7. Vedānta Deśika and his efforts in spreading the principles of Viśiṣṭādvaita

Three centuries after Rāmānujā, arose another great teacher of Viśiṣṭādvaita, Vedānta Deśika, who, by his unrivalled jñāna and vairāgya, established the teachings of Ubhaya Vedānta and spread the gospel of prapatti as a Vedantic means to the attainment of Brahman. He was born in 1268 A.D. at Tūpppul in Kāñcī, to the couple Anantasūri and Totāramba and named as Venkatanatha. His main contribution to Visistadvaitic literature was the further elucidation of the Visistadvaitic teachings of Rāmānujā by his works. He lived 101 years and established the system on a firm footing. Thus, the system that was popularised and established by Śrī Rāmānujā was known as Viśiṣṭādvaita, which was later spread by Śrī Vedānta Deśika and his followers.

8. The doctrine of Viśiṣṭādvaita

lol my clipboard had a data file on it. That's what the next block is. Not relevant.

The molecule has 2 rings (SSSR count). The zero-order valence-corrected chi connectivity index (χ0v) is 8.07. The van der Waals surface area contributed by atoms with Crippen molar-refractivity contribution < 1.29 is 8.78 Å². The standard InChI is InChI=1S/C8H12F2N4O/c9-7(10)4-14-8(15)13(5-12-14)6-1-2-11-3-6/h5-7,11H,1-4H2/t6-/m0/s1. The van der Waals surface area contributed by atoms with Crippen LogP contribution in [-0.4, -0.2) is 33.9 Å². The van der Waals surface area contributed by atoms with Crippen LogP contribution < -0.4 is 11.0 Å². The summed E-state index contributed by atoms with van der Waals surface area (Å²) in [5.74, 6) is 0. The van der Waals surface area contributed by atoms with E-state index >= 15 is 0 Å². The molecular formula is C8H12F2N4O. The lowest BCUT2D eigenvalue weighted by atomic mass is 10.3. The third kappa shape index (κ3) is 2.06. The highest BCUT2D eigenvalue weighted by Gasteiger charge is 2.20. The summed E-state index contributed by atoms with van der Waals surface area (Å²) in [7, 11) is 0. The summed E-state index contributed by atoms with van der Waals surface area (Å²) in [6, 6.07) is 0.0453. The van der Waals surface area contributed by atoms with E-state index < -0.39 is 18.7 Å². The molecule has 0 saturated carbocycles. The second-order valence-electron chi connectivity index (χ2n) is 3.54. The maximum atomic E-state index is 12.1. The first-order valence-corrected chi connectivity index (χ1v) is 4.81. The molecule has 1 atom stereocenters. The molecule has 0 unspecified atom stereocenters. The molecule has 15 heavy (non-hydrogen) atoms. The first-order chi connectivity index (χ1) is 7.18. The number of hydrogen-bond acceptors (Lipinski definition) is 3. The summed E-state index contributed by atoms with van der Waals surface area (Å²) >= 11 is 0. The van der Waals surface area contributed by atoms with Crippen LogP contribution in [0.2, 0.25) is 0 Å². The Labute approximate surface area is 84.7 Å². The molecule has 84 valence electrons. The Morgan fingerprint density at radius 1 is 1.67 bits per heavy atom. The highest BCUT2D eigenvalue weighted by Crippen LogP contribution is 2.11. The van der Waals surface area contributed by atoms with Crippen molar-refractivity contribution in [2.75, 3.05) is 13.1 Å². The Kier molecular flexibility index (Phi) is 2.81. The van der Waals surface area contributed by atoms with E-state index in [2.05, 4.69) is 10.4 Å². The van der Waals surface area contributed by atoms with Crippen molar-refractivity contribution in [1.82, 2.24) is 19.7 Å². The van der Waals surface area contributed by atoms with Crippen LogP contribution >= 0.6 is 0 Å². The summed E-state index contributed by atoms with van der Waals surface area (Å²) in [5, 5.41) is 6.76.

The Viśiṣṭādvaita maintains its position in the history of Indian thought by establishing its own siddhānta by a criticism of rival systems. It has, at the same time, a synthetic insight into the essentials of other darśanas and accepts whatever in them is consistent with its own basic principles. The word Viśiṣṭādvaita can be explained through the compounds ‘bahuvrīhi’ as well ‘ṣaṣṭhī tatpuruṣa’ that is ‘Viśiṣṭam Advaitam yat tat’ or ‘Viśiṣṭasya Advaitam’. According to the Viśiṣṭādvaita system of philosophy, the Brahman who is identified with the personal God, who is none other than Nārāyaṇa is endowed with all auspicious attributes. He is the sole cause of the Universe that is constituted of sentient and insentient entities. The relation between the world and the Brahman is that of the body and the soul. The Supreme Brahman being the inner self controls the Universe. Thus, the Brahman is qualified by the sentient and the insentient entities of the world and is inseparably united.